Changes in net return prices attributed to a single company over time may also indicate whether production is more or less profitable. If the net return price of a selected oil company has increased over time, this could indicate the future success of the sector, while a company that shows the decline in netback prices could be a concern for investors. It notes that Netback is not a generally accepted accounting principles (GAAP) equation. The formula presented here is a standard, but different companies might calculate Netback a little differently. The most recent data show that the total net return price (or value) of total natural gas on the LNG facility GAS counter at prevailing natural gas and LNG prices in June/July 2019 is essentially negative, with a fluctuation margin of approximately USD 4/MMBtu. For comparison, the price of Henry Hub is currently 2.40 USD/MMBtu. The image below shows the estimated July liquefaction contribution margins for alternative trades on JKM`s last trading day in June (not cleaned for Asian spot day prices). Analysts may be confused by the observation that current low prices still fundamentally reflect a Henry Hub “Cost Plus” model. It is only by chance that this happens on a competitive marginal cost basis. It is a phenomenon of normal duality of economic theory.
The price picture becomes even more complex when netback prices and end-user market price index price models work. This means that the current price floor could be lowered to about USD 1.50/MMBtu. The advantage is that such a marginal change, partly related to higher emission costs, will lead to an increase in demand for natural gas in the energy sector, which supplants coal outside the United States. In fact, this is the limit of the only real LNG growth segment. Producers such as Cabot Oil and Gas Corp. have focused on cost control and diversified their efforts to market well sales to consumers, including gas distribution companies, other regional markets and electricity producers. Energy industry representatives say some producers have gone so far as to sell gas under so-called “Netback” agreements that guarantee buyers a commercial margin while guaranteeing land prices to producers who cover production costs. Oil and gas companies have gone so far that they sell their products under such a large number of net return agreements. This contract or agreement guarantees the customer or purchaser of oil or gas a commercial margin or discount margin, while guaranteeing the land price for the producing companies in order to cover the costs of production.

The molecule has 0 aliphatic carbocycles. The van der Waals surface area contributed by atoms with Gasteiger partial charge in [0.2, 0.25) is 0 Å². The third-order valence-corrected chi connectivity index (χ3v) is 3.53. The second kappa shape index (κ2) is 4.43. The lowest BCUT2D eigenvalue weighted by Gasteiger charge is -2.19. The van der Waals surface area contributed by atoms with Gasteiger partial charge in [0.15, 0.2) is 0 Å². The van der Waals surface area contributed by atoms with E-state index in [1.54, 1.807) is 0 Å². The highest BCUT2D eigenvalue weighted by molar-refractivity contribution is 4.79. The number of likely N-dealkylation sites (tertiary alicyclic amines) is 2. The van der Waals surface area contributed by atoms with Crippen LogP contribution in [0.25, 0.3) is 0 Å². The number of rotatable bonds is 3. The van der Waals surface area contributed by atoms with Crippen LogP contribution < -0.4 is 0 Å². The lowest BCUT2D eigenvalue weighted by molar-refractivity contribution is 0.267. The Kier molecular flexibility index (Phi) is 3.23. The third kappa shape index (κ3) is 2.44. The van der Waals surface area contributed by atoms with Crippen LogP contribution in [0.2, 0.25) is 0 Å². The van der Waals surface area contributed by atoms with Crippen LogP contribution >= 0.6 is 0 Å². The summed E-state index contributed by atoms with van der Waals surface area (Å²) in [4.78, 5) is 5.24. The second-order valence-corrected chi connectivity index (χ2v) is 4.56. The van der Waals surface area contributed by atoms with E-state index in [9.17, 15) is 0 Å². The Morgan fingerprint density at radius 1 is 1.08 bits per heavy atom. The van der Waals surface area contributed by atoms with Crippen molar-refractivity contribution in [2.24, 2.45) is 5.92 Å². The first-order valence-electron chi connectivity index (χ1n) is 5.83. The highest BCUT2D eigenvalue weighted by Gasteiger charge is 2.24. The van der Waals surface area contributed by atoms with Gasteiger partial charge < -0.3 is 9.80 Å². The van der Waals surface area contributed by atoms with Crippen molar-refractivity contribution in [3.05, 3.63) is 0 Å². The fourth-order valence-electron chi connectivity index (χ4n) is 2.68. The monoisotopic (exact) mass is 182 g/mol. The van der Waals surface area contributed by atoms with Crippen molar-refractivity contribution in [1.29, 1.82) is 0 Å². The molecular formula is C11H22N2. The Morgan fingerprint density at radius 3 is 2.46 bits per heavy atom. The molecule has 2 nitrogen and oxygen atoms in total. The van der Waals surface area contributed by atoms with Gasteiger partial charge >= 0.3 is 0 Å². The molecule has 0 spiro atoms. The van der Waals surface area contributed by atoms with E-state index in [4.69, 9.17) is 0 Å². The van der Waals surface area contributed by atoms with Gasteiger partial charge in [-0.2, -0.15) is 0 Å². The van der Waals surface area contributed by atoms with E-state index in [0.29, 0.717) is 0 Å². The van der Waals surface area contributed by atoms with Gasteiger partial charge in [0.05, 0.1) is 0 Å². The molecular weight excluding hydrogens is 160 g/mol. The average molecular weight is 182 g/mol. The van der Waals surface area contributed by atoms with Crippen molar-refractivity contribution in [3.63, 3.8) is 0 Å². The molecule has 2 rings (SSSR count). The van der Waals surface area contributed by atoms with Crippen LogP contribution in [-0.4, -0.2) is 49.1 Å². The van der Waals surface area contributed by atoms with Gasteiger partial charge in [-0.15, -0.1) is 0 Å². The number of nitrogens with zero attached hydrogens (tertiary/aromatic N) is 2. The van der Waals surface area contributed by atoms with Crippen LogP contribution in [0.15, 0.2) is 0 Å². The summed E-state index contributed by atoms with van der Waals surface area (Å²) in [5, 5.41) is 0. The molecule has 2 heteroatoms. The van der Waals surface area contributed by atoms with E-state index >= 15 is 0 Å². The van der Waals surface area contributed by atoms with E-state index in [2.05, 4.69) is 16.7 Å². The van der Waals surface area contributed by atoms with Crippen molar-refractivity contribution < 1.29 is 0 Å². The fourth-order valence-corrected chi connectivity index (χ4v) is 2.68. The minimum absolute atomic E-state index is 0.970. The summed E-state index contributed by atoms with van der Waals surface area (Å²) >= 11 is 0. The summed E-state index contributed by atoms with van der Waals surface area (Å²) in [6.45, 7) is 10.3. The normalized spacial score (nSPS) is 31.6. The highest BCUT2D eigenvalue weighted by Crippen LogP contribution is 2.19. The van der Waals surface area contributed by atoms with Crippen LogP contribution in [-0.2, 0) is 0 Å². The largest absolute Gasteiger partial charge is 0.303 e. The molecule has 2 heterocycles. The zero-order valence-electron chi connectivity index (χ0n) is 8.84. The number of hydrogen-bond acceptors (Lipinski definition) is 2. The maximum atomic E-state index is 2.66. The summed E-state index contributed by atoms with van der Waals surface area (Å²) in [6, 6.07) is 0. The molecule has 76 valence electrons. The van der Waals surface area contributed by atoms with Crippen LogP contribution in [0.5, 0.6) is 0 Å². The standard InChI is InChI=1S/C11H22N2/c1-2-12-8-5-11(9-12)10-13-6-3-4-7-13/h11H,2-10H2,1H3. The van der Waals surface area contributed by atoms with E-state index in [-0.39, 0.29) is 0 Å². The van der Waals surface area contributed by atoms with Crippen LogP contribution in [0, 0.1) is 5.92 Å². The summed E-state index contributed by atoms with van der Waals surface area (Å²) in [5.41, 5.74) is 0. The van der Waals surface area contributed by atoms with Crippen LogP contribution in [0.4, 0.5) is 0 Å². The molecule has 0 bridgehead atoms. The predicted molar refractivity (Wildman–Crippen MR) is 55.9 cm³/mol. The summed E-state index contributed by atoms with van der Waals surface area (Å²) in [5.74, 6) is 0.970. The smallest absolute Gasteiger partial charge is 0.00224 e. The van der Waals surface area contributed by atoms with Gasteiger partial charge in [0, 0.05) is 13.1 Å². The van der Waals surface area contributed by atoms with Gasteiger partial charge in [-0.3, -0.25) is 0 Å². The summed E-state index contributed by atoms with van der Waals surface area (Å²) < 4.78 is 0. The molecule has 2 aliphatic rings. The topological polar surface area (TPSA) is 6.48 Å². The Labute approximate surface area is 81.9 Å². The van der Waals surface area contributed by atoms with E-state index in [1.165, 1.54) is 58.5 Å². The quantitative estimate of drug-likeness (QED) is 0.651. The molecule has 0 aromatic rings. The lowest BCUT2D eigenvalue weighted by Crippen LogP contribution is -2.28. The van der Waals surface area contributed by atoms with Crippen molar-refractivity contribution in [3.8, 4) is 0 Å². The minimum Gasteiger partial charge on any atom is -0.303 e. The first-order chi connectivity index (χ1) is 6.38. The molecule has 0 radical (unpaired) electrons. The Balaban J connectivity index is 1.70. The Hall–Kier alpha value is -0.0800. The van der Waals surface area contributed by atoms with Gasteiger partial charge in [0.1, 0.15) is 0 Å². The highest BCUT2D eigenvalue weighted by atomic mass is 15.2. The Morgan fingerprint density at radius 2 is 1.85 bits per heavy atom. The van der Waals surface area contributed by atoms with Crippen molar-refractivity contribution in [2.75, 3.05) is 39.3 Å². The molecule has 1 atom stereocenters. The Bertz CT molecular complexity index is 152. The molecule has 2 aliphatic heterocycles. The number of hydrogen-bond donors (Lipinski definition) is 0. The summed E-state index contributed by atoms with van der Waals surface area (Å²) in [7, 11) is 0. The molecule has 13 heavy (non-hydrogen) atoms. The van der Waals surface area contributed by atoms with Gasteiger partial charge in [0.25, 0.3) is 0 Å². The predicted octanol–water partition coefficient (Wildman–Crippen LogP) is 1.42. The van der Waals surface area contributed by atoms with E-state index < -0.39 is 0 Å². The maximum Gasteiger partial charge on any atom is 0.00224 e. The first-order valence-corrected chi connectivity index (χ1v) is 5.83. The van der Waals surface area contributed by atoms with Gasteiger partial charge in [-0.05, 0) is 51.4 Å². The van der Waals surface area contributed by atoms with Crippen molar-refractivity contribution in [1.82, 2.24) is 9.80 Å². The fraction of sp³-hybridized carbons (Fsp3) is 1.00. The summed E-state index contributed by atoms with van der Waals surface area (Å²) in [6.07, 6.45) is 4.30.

The result is a win-win situation for both parties. Again, some are concerned about such an agreement because, in the 1980s, similar agreements by oil producers, who had a surplus of oil and were anxious to sell oil on the market, led to a sharp drop in oil prices, as net prices forced refiners to maintain their activities despite the sharp drop in oil prices. Netback, however, is not a standardized equation. Several companies can calculate Netback and Netback/BOE using different methods and use different elements to use or exclude them. Netback/BOE can continue to be used to consider changes over time for a given company, but it is important to adjust the equation when comparing competitors to ensure that they are comparable values. Although Netback shows differences in profitability, there is no reason for the discrepancy: net price differences can be caused by differences in production techniques. B, for example, if the company participates in land or offshore operations, as well as in different territorial schemes. Netback/BOE is also a very useful measure that can be considered in comparing a comparable business analysisAs of comparable business analyses are carried out.